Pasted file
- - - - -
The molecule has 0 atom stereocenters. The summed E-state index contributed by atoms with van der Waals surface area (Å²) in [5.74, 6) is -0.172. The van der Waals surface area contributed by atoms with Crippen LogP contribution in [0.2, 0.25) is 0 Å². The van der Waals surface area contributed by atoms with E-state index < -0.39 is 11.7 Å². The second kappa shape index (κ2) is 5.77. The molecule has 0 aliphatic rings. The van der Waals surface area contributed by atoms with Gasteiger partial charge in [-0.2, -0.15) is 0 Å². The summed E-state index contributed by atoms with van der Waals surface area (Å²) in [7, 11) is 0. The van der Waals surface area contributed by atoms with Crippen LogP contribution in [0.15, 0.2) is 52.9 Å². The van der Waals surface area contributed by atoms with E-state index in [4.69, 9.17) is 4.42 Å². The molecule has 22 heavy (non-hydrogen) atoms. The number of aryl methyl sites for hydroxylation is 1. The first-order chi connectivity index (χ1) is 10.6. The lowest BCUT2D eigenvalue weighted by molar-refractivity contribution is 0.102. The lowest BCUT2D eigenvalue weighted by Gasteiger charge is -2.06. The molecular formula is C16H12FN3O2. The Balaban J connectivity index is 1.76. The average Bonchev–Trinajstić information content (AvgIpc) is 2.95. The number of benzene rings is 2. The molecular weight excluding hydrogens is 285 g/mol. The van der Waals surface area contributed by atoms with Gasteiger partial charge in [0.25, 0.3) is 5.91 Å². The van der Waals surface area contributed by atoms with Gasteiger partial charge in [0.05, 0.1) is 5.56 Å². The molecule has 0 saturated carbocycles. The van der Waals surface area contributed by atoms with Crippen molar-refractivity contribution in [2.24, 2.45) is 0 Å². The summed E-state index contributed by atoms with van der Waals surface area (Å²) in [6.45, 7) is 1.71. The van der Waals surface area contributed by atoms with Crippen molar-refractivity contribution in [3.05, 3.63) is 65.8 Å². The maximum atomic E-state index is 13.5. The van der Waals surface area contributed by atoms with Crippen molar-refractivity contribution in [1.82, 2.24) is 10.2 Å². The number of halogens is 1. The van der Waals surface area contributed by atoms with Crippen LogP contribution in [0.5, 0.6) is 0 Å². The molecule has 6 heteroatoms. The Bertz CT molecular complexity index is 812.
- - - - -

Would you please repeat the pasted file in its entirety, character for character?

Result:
The molecule has 0 atom stereocenters. The summed E-state index contributed by atoms with van der Waals surface area (Å²) in [5.74, 6) is -0.172. The van der Waals surface area contributed by atoms with Crippen LogP contribution in [0.2, 0.25) is 0 Å². The van der Waals surface area contributed by atoms with E-state index < -0.39 is 11.7 Å². The second kappa shape index (κ2) is 5.77. The molecule has 0 aliphatic rings. The van der Waals surface area contributed by atoms with Gasteiger partial charge in [-0.2, -0.15) is 0 Å². The summed E-state index contributed by atoms with van der Waals surface area (Å²) in [7, 11) is 0. The van der Waals surface area contributed by atoms with Crippen LogP contribution in [0.15, 0.2) is 52.9 Å². The van der Waals surface area contributed by atoms with E-state index in [4.69, 9.17) is 4.42 Å². The molecule has 22 heavy (non-hydrogen) atoms. The number of aryl methyl sites for hydroxylation is 1. The first-order chi connectivity index (χ1) is 10.6. The lowest BCUT2D eigenvalue weighted by molar-refractivity contribution is 0.102. The lowest BCUT2D eigenvalue weighted by Gasteiger charge is -2.06. The molecular formula is C16H12FN3O2. The Balaban J connectivity index is 1.76. The average Bonchev–Trinajstić information content (AvgIpc) is 2.95. The number of benzene rings is 2. The molecular weight excluding hydrogens is 285 g/mol. The van der Waals surface area contributed by atoms with Gasteiger partial charge in [0.25, 0.3) is 5.91 Å². The van der Waals surface area contributed by atoms with Gasteiger partial charge in [0.05, 0.1) is 5.56 Å². The molecule has 0 saturated carbocycles. The van der Waals surface area contributed by atoms with Crippen molar-refractivity contribution in [2.24, 2.45) is 0 Å². The summed E-state index contributed by atoms with van der Waals surface area (Å²) in [6.45, 7) is 1.71. The van der Waals surface area contributed by atoms with Crippen molar-refractivity contribution in [3.05, 3.63) is 65.8 Å². The maximum atomic E-state index is 13.5. The van der Waals surface area contributed by atoms with Crippen molar-refractivity contribution in [1.82, 2.24) is 10.2 Å². The number of halogens is 1. The van der Waals surface area contributed by atoms with Crippen LogP contribution in [0.5, 0.6) is 0 Å². The molecule has 6 heteroatoms. The Bertz CT molecular complexity index is 812.